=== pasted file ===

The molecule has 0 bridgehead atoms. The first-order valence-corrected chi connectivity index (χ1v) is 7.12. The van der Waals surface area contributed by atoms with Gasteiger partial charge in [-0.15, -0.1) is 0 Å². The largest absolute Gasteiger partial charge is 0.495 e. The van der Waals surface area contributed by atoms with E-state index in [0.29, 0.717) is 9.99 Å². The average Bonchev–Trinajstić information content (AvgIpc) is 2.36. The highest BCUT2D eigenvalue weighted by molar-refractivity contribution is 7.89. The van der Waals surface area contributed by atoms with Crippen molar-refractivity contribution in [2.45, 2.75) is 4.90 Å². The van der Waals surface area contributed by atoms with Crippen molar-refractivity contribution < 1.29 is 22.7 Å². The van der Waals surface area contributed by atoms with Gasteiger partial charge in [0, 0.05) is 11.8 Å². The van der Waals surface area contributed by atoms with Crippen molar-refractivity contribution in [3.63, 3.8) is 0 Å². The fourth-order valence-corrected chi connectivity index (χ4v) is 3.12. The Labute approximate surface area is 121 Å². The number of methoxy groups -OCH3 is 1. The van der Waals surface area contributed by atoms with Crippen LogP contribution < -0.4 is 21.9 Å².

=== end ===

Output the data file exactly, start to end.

The molecule has 0 bridgehead atoms. The first-order valence-corrected chi connectivity index (χ1v) is 7.12. The van der Waals surface area contributed by atoms with Gasteiger partial charge in [-0.15, -0.1) is 0 Å². The largest absolute Gasteiger partial charge is 0.495 e. The van der Waals surface area contributed by atoms with E-state index in [0.29, 0.717) is 9.99 Å². The average Bonchev–Trinajstić information content (AvgIpc) is 2.36. The highest BCUT2D eigenvalue weighted by molar-refractivity contribution is 7.89. The van der Waals surface area contributed by atoms with Crippen molar-refractivity contribution in [2.45, 2.75) is 4.90 Å². The van der Waals surface area contributed by atoms with Crippen molar-refractivity contribution < 1.29 is 22.7 Å². The van der Waals surface area contributed by atoms with Gasteiger partial charge in [0, 0.05) is 11.8 Å². The van der Waals surface area contributed by atoms with Crippen molar-refractivity contribution in [3.63, 3.8) is 0 Å². The fourth-order valence-corrected chi connectivity index (χ4v) is 3.12. The Labute approximate surface area is 121 Å². The number of methoxy groups -OCH3 is 1. The van der Waals surface area contributed by atoms with Crippen LogP contribution < -0.4 is 21.9 Å².